A Blog on Mythology and occasionally on Reality.

This is a Blog on Mythology, both Indian and World and especially the analysis of the myths.

In effect, the interpretation of the inherent Symbolism.


Friday, October 9, 2015

Generous Karna

Karna_sliderThe generosity of Karna is narrated in all version of Mahabharat and is described in great details with tragic consequences, especially, when Lord Indra comes to take the armour and his earrings, just before Karna’s fight with Arjun. But this story, titled as ‘Data Karna’ or Karna the Giver or Generous, written somewhere around 1475, takes it a lot farther to prove his generosity.
According to the Odiya Mahabharat, Arjun was assured by Krishna that at the opportune moment, they would be able to get the armour through Indra. To prove his point, Krishna decided to put Karna through a test. According to Krishna, he would ask Karna to kill his son and serve him as a curry, and if he could do that, then getting the armour would not be very tough.
             Putra marina bhojana deba mote yebe |
             Kabaca kundala niscaye deba Indra ||

             If he kills his son and gives him to me to eat
            Then he will certainly give his armour and earrings to Indra.

Krishna then assumed the form of a Brahmin and went to Karna’s palace. There he was hosted with all the due respect and was asked what would he like for food. Krishna responded by saying that he would prefer meat, and that too human flesh. Karna, was uncomfortable, but agreed to serve and asked as to how many people he would have to kill for this. To this Krishna said that he would have to kill only one person and that too his own son. When Karna protested, Krishna in the form of the Brahmin proceeded to leave.
Karna’s son, Bisikeshana, who was listening to this conversation, ran up to the Brahmin and brought him back. He then urged Karna to do what was asked, as he didn’t want his father to refuse to a Brahmin. Karna wondered if this Brahmin was some demonic enemy of his, but there was no way of finding it out. Karna struck off the head of his son, and soon the body was given to Karna’s wife, Tulasa to cook into a curry. Special instructions were given by the Brahmin for cooking – the body was to be cut into seven pieces, spiced well and made into a curry. Tulasa did as told to her, but hid the head away. When the food was served, Krishna asked for the head, and insisted that the head be chopped in front of him and cooked.
Once the grisly meal was ready and served, Krishna insisted that Karna and his wife partake the meal with him. Reluctantly, they sat with Krishna, but Karna noted an additional space next to Krishna. When asked, Krishna said, it was for Bisikeshana, and asked his mother to call out the name of her son three times. No sooner had the name been uttered the third time, Bisikeshana came running into the room, in his full regalia. Karna immediately realised that this was a test for him.
The Brahmin then assumed the four-armed form of Lord Vishnu and Karna and his wife paid their respects to Krishna.
This story has been found in many a version in Eastern India, with slight variations, be it in Assam, Bengal or even Odisha during the later centuries.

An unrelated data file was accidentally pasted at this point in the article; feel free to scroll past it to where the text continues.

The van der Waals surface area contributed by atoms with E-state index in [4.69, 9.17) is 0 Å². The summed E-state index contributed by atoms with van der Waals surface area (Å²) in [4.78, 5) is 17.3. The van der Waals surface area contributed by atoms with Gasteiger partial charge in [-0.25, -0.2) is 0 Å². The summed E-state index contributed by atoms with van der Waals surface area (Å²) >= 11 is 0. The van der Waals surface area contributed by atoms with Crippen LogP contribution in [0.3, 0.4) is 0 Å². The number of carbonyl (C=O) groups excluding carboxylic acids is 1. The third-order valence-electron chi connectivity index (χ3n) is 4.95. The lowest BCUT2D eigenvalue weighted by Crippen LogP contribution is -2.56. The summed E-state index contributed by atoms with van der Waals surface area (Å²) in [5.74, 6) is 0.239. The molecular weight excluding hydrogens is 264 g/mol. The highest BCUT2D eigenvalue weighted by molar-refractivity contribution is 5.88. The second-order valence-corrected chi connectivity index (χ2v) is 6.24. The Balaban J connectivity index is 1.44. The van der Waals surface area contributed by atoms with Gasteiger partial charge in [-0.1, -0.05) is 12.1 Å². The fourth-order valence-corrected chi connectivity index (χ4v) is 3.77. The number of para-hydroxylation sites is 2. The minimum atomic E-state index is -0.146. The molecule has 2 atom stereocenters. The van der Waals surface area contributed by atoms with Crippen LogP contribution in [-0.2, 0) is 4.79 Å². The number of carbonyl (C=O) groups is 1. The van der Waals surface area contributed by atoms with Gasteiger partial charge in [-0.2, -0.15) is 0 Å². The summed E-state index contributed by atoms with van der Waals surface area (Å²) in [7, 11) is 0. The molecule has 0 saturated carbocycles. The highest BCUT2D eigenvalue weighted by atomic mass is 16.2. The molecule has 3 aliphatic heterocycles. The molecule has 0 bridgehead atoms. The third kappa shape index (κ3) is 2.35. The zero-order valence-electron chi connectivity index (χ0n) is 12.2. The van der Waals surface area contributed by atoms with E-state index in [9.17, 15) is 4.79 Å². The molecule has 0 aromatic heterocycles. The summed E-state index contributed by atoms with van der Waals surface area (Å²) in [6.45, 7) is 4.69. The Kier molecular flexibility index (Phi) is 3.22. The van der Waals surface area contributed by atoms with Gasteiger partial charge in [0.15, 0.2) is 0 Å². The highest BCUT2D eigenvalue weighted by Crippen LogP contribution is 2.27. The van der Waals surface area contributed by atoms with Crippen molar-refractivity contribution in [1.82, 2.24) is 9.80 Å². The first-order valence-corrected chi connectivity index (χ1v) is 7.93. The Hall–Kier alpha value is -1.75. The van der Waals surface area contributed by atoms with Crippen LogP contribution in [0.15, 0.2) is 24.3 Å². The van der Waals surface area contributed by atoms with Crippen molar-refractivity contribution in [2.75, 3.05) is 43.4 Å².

First appeared in the Talking Myths Project - Generous Karna

Thursday, September 10, 2015

Shakuntala - The Woman Wonged - Introduction

Many ask me, how is “Shakuntala – the woman Wronged” different from Kalidasa’s Shakuntala.

Here is an extract from the Introduction of the book –

“………what is lesser known is that Shakuntala is one of the first female characters to appear in the epic Mahabharata written by Maharishi Ved Vyasa. Shakuntala’s story is told in the Sambhava Parva part of the Adi Parva of the Mahabharata. The story is recited by Vaishampayana to Janamejeya. This tale from the Mahabharata was taken by Kalidasa and recreated in his own way into one of the most romantic plays of all times. Many of his other plays were also based on mythology, like Kumarasambhava, Raghuvamsham, Meghaduta, etc.

However, there is a big difference in the original characterization of Shakuntala by Vyasa and the dramatic representation by Kalidasa.

Vyasa’s Shakuntala is the precursor to many of his later heroines in the Mahabharata—strong, decisive and fiery. She had a mind of her own and could stand her ground against the mighty king of Hastinapur, King Dushyant. Also, Dushyant is a king of little character and displays rather loose morals in Vyasa’s Mahabharata, instead of someone who suffers from temporary amnesia as represented by Kalidasa in his version. The major difference, however, is the character of Sage Durvasa.

Sage Durvasa is an invention of Kalidasa, whose curse brings on the dramatic forgetfulness, leading to all the troubles in the life of Shakuntala. It also gives Dushyant the much-needed excuse to reject his wife, which, in the original version of Vyasa, is a breach of morality and a sign of his lusty escapade with Shakuntala.

Vyasa’s Shakuntala knew the background of her birth and understood its repercussions. She stood her moral ground when the king refused to recognize her and ensured that she won justice by the sheer ability of her reasoning and straightforwardness. Vyasa’s Shakuntala is not a damsel in distress shedding copious tears; she fights for her right and gets her way, and does not succumb to the man, irrespective of his position and stature. She was amongst the first women in the Mahabharata to fight for her rights in a man’s world and get her due.”

My Shakuntala is based on Vyasa’s version from Mahabharat.